Articles and Publications

Tulsa People - August 2022

Mind your manners: Local coach Susan Ellis makes etiquette common sense

Jane Zemel

July 29, 2022

Susan Ellis is an accredited etiquette expert whose business, Good Manners, helps Tulsans master social and professional skills.

At a gathering, one should hold one’s glass in one’s left hand so one is free to shake hands with one’s right. Who knew?

Susan Ellis, that’s who. She is an accredited etiquette expert who arrived in Tulsa a year ago from Australia. Her new business, Good Manners, helps clients feel comfortable in social situations. Classes are customized for tweens, teens, adults and companies. Down Under, etiquette is part of the school curriculum.

“This is something I grew up with. Common sense,” she says. Her goal is to help people become better versions of themselves.

“Many parents weren’t taught social graces, so how can they be expected to teach their children?” Ellis asks. She teaches in three-week modules, putting a modern spin on established traditions.

Her curriculum includes life skills — how to apply for a bank loan, bank account or a rental agreement — as well as comportment, or how to carry yourself confidently. “It’s so ‘Bridgerton,’” she jokes.

Ellis instructs clients about online dating — something she knows about since meeting her Tulsa-based husband online five years ago.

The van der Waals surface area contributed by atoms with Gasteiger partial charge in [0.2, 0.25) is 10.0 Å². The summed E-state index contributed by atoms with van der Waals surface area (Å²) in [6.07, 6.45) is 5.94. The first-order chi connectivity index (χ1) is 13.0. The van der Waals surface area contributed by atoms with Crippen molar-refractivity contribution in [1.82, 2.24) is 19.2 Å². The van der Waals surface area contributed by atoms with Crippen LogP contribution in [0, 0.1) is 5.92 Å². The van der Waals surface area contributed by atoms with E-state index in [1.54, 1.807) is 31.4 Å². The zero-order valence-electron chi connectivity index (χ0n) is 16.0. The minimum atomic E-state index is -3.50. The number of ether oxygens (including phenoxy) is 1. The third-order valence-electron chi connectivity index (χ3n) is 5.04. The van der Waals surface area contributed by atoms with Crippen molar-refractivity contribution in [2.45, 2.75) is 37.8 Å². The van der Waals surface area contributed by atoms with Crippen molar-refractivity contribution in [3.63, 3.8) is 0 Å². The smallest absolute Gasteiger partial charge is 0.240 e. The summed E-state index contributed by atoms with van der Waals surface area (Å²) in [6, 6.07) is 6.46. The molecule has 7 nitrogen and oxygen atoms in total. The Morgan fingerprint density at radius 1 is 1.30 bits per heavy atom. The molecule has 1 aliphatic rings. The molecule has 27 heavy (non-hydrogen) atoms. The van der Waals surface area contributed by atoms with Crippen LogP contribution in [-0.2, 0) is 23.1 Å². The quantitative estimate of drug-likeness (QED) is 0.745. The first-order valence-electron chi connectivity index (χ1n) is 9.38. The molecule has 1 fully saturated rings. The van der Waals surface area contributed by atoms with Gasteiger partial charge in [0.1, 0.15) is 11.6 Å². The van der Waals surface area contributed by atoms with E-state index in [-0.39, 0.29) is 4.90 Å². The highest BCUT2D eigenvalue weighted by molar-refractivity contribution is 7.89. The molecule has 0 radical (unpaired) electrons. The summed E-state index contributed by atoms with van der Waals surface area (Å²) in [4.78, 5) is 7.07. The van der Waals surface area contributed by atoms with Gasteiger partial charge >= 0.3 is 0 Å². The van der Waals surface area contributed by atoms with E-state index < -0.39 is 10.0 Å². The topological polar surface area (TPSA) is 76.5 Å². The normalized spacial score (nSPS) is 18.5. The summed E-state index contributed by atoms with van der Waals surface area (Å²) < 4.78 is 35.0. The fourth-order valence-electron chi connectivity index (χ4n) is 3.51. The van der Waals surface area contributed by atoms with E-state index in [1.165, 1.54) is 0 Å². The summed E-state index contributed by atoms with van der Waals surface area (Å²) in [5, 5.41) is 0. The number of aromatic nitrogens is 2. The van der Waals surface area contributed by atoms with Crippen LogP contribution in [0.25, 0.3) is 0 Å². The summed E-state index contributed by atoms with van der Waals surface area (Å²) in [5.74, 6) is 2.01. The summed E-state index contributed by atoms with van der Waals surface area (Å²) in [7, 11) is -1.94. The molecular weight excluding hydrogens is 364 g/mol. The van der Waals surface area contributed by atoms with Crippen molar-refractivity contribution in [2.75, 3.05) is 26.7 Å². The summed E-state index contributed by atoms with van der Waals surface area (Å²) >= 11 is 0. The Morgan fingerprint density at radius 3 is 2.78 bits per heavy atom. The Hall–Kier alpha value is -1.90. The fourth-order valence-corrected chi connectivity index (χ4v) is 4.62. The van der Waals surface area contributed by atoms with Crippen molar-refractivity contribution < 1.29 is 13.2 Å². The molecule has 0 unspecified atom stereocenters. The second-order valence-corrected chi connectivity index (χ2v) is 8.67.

Her skills can benefit athletes with media training to help them represent universities or sponsors. She also covers digital issues. “People forget how to communicate properly,” she says, warning that looking at phones can result in poor posture and spinal issues. 

And table manners still count. Depending on the age of her pupil, Ellis will teach interview skills and take them on a fake lunch in which the student can try out the new dining etiquette they learned as Ellis pretends to be a prospective employer. “If they don’t eat properly, they’re not the right fit,” she says definitively.

Ellis makes etiquette accessible to everyone, calling it “an affordable investment.” Her students are well-prepared for internships, employment and any business or social setting. 

“They learn to walk tall and look people in the eye,” she claims. “Etiquette takes you through school, college, interviewing, career and life. How do you put a price on setting kids up for life?”